TAMPA – Americans for Prosperity has helped derail several plans to raise taxes for public transit over the past few years, including ones in Nashville and Little Rock.
The anti-tax, small government group, which for years was bankrolled by oil billionaires Charles G. and David H. Koch, now has it sights set on Hillsborough County.
The group announced today that it will campaign against the one percent sales tax plan put on the Nov. 6 general election ballot by citizen's group All for Transportation.
If approved by voters, the 30-year tax would start in January and raise about $280 million per year.
"After repeated failures, tax and spend advocates are once again asking for a tax hike to pay for transportation projects," Chris Hudson, AFP's Florida director, said in a statement. "With very few details on how the money will be spent, taxpayers are essentially being asked to hand over a $280 million blank check."
But the group has no plans to oppose a second sales tax proposal on the ballot, this one a 10-year, half penny hike to pay for school construction, repair and technology.
"We want to make sure that citizens take responsible steps in how they fund critical services," said spokesman Andres Malave. "We've decided we're not going to engage on that particular matter."
The campaign will include an online petition for opponents of the initiative. The petition states that there are no detailed plans for the money to be spent.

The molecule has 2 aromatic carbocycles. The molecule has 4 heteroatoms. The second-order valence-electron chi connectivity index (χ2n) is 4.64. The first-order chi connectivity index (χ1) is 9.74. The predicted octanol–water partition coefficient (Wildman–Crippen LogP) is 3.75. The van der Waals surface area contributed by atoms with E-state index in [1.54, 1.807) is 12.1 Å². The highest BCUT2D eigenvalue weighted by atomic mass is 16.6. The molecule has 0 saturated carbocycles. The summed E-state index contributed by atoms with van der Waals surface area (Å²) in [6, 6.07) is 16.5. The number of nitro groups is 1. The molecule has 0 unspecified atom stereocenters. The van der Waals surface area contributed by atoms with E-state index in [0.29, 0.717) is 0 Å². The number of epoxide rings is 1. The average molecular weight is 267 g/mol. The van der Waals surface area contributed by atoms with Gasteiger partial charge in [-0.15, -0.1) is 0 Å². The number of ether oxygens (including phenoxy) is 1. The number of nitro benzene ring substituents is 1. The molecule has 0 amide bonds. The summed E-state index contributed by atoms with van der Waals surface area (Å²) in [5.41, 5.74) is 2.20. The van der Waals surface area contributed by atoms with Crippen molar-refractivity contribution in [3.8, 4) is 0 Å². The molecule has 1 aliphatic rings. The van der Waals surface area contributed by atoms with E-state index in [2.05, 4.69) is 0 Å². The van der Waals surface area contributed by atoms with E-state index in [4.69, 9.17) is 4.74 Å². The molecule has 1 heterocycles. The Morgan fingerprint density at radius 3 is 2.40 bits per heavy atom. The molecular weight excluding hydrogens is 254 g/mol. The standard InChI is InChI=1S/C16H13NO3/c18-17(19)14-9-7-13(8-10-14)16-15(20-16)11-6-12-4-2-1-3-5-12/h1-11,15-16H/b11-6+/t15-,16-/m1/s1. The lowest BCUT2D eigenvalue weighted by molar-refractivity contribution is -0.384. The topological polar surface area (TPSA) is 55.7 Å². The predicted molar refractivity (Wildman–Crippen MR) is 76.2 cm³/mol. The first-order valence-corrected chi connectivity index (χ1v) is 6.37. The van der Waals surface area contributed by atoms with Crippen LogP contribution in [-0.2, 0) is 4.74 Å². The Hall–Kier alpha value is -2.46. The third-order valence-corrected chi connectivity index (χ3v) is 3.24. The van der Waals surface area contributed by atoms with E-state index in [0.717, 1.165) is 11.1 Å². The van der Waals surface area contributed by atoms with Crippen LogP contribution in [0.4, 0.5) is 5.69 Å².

According to the ballot language of the initiative, the money would be spent on projects identified in a long-range transportation plan developed by the Metropolitan Planning Organization, a transportation policy-making board made up of elected leaders from Hillsborough County, the School Board, Port Tampa Bay, Tampa International Airport and all three municipalities.
AFP's involvement is the first sign of organized opposition to the sales tax plan.
A 2010 plan to raise the sales tax for transportation drew heated opposition from groups like the Tea Party and No Tax for Tracks. That plan was voted down by 58 percent of voters.
The same two groups campaigned against the unsuccessful Greenlight Pinellas plan in 2014.
But as of Tuesday, no local group had filed paperwork with the Supervisor of Elections office to raise money to campaign against the measure in the upcoming mid-term election.
All for Transportation collected more than 77,000 signatures to get its plan on the ballot as a citizen's charter amendment. The Supervisor of Elections office verified more than 50,000 of those signatures.
Its petition drive was boosted by big donations from Tampa Bay Lightning owner Jeff Vinik and Tampa philanthropist Frank Morsani, among others, which helped pay for a professional petition-gathering firm.
Under its plan, 45 percent of the tax would go to the Hillsborough Area Regional Transit authority to improve bus service and pay for other mass transit.
The bulk of the money would go to Hillsborough County, Tampa, Temple Terrace and Plant City for road and bridge improvements, pothole repair, sidewalks, bike lanes and projects to ease congestion.
"Hillsborough County voters will not be conned by out-of-state billionaires who profit from traffic," said All for Transportation chairman Tyler Hudson." We can't continue to ignore a $9-billion backlog in transportation projects and growth projections of another 700,000 people moving into Hillsborough over the next 30 years."
The Hillsborough County School District also is asking voters to raise the sales tax. It is proposing a half penny increase to pay for school construction, repair and new technology.
Contact Christopher O'Donnell at firstname.lastname@example.org or (813) 226-3446. Follow @codonnell_Times.